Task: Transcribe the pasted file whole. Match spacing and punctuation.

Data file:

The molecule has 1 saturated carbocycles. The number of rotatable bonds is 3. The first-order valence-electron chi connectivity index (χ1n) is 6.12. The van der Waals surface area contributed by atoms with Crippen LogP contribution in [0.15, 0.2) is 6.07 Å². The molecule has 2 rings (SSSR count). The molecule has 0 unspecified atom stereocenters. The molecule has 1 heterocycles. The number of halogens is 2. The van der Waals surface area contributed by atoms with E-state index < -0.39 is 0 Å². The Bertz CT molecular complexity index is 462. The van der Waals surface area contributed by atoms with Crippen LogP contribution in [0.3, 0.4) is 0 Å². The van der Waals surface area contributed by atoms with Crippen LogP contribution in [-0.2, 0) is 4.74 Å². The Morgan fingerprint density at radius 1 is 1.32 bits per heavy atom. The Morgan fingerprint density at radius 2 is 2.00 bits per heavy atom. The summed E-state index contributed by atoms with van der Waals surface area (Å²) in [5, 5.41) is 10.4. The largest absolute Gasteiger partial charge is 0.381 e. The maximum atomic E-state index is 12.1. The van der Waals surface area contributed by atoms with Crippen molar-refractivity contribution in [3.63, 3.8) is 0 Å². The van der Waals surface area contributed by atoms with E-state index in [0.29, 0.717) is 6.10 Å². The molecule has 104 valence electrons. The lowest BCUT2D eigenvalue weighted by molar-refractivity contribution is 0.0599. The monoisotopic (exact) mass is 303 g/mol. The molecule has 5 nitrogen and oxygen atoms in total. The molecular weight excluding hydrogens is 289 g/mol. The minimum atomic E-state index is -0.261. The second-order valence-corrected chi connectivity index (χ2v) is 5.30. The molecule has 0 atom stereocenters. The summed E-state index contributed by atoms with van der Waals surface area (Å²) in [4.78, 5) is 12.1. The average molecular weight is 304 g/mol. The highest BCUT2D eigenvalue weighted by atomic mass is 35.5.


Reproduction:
The molecule has 1 saturated carbocycles. The number of rotatable bonds is 3. The first-order valence-electron chi connectivity index (χ1n) is 6.12. The van der Waals surface area contributed by atoms with Crippen LogP contribution in [0.15, 0.2) is 6.07 Å². The molecule has 2 rings (SSSR count). The molecule has 0 unspecified atom stereocenters. The molecule has 1 heterocycles. The number of halogens is 2. The van der Waals surface area contributed by atoms with E-state index < -0.39 is 0 Å². The Bertz CT molecular complexity index is 462. The van der Waals surface area contributed by atoms with Crippen LogP contribution in [0.3, 0.4) is 0 Å². The van der Waals surface area contributed by atoms with Crippen LogP contribution in [-0.2, 0) is 4.74 Å². The Morgan fingerprint density at radius 1 is 1.32 bits per heavy atom. The Morgan fingerprint density at radius 2 is 2.00 bits per heavy atom. The summed E-state index contributed by atoms with van der Waals surface area (Å²) in [5, 5.41) is 10.4. The largest absolute Gasteiger partial charge is 0.381 e. The maximum atomic E-state index is 12.1. The van der Waals surface area contributed by atoms with Crippen molar-refractivity contribution in [3.63, 3.8) is 0 Å². The van der Waals surface area contributed by atoms with E-state index in [0.29, 0.717) is 6.10 Å². The molecule has 104 valence electrons. The lowest BCUT2D eigenvalue weighted by molar-refractivity contribution is 0.0599. The monoisotopic (exact) mass is 303 g/mol. The molecule has 5 nitrogen and oxygen atoms in total. The molecular weight excluding hydrogens is 289 g/mol. The minimum atomic E-state index is -0.261. The second-order valence-corrected chi connectivity index (χ2v) is 5.30. The molecule has 0 atom stereocenters. The summed E-state index contributed by atoms with van der Waals surface area (Å²) in [4.78, 5) is 12.1. The average molecular weight is 304 g/mol. The highest BCUT2D eigenvalue weighted by atomic mass is 35.5.